A Post-Roe Abortion Political 'Revolution' Is Unlikely
A Commentary By Michael Barone
The Supreme Court, as this is written, is hearing oral arguments in the case of Dobbs v. Jackson Women's Health Organization, challenging Mississippi's law banning, with a few exceptions, abortions after 15 weeks of pregnancy. There's a powerful argument that the Court can't logically uphold this statute, which is less restrictive than most other nations' abortion laws, without overturning Roe v. Wade, the 1973 case that overturned all 50 states' abortion laws.
What is the likely political effect of such a decision? Democrats backing abortion rights predict a "revolution" of outraged voters ousting anti-abortion Republicans in elections for state legislatures and Congress. At least some Republicans are nervous about such a backlash.
To assess what might happen, it's instructive to look at what was happening in the half dozen years before Roe, the last time that legislatures were free to criminalize or legalize abortion.
At that time, there was a widespread move to liberalize abortion laws, which was successful in 17 states with 40% of the nation's population. Some 65% of Americans lived within a two-hour drive of a state where abortions were legally available.
The strongest constituency in favor of abortion legalization was WASPs, the contemporary term for affluent white Protestants, who, in those days, mostly voted Republican. Abortion legalization was signed into law in what were then the nation's two largest states by Republican Govs. Ronald Reagan (who later regretted his action) and Nelson Rockefeller.
In my home state of Michigan, the leading abortion supporter was the Yale-educated Republican Gov. William Milliken. The leading abortion opponent was state Speaker William Ryan, a union backer and stalwart Catholic who lived next door to a nunnery. Backing him was my own state Rep. Rosetta Ferguson, whose core constituency was Black church congregations. There, as elsewhere, the abortion issue cut across party lines.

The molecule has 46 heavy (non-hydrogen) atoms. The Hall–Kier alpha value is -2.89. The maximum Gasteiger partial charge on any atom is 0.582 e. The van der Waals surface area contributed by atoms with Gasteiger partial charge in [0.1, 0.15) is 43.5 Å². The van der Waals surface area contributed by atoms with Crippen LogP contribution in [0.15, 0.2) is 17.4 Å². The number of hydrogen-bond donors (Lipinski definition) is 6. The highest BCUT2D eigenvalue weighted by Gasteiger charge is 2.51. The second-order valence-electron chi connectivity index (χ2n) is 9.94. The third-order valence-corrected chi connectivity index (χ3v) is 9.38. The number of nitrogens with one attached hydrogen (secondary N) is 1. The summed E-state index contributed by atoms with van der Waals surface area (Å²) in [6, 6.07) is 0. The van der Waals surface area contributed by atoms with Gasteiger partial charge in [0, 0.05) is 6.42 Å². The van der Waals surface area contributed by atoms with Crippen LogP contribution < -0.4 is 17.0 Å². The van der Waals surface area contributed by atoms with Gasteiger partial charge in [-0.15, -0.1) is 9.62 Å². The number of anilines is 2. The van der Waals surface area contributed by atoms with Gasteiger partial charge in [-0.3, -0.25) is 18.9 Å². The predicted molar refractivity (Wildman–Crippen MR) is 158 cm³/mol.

Today, the leading pro-abortion rights constituency is white college graduates, especially women (as have been most college grads these past 25 or 30 years). Many will probably be enraged by an overturning of Roe. But the potential for partisan upheaval is limited because over the past 50 years, views on abortion have increasingly followed party lines.
Affluent college graduates since the mid-1990s have trended Democratic, increasingly so since Donald Trump rode down his escalator in 2015. As a result, most of those who might be moved to retaliate against anti-abortion Republicans have been voting Democratic for years. They may be especially motivated to vote, but affluent college grads are already the most reliable turnout demographic.
You can expect abortion-rights activists to stoke fears that a reversal of Roe will criminalize abortion in all 50 states. Of course, serious Democrats know better. In states like New York, politicians have been pushing laws that declare abortions legal until the moment of birth. Overturning Roe simply means that states decide.
Politically, the states where 75% to 80% of abortions have been taking place in recent years, according to figures compiled by the pro-abortion rights Guttmacher Foundation, seem almost certain to make sure abortions are permitted, and none seems likely to criminalize the procedure altogether. (It's also worth noting that pre-Roe abortion bans were almost always enforced against abortion practitioners, not abortion consumers.)
Even states like Texas, whose recent abortion ban controversially authorizes enforcement by citizen lawsuits, are unlikely to ban abortion altogether. And the large majority of current abortions, as abortion-rights supporters often point out, occur before Mississippi's 15-week time limit. Total abortion bans are likely to be passed only in states where almost no legal abortions are performed already or in the anti-abortion territory of Guam. The lion's share of abortions currently legal will remain legal.
Of course, the large number of Americans who believe that access to abortion is one of the rights that should be available will be outraged even by restrictions with very limited practical effect. They will be free to organize charitable efforts, which may already be ongoing, to help women in such jurisdictions access abortion providers elsewhere.
One interesting fact about the 49-year Roe regime is that abortion has become less, not more, common. The abortion rate per number of women in childbearing years peaked in 1980 (41 years ago!) and the absolute number of abortions peaked in 1990, even though the nation's population has increased since by one-third from 250 million to 330 million.
For many women of a certain age, the "choice" issue has been a proxy for all the choices they've made in their lives, contrary to expectations with which they were brought up. But for younger Americans, abortion may be less the wave of the future than a relic of the past.
Michael Barone is a senior political analyst for the Washington Examiner, resident fellow at the American Enterprise Institute and longtime co-author of The Almanac of American Politics.
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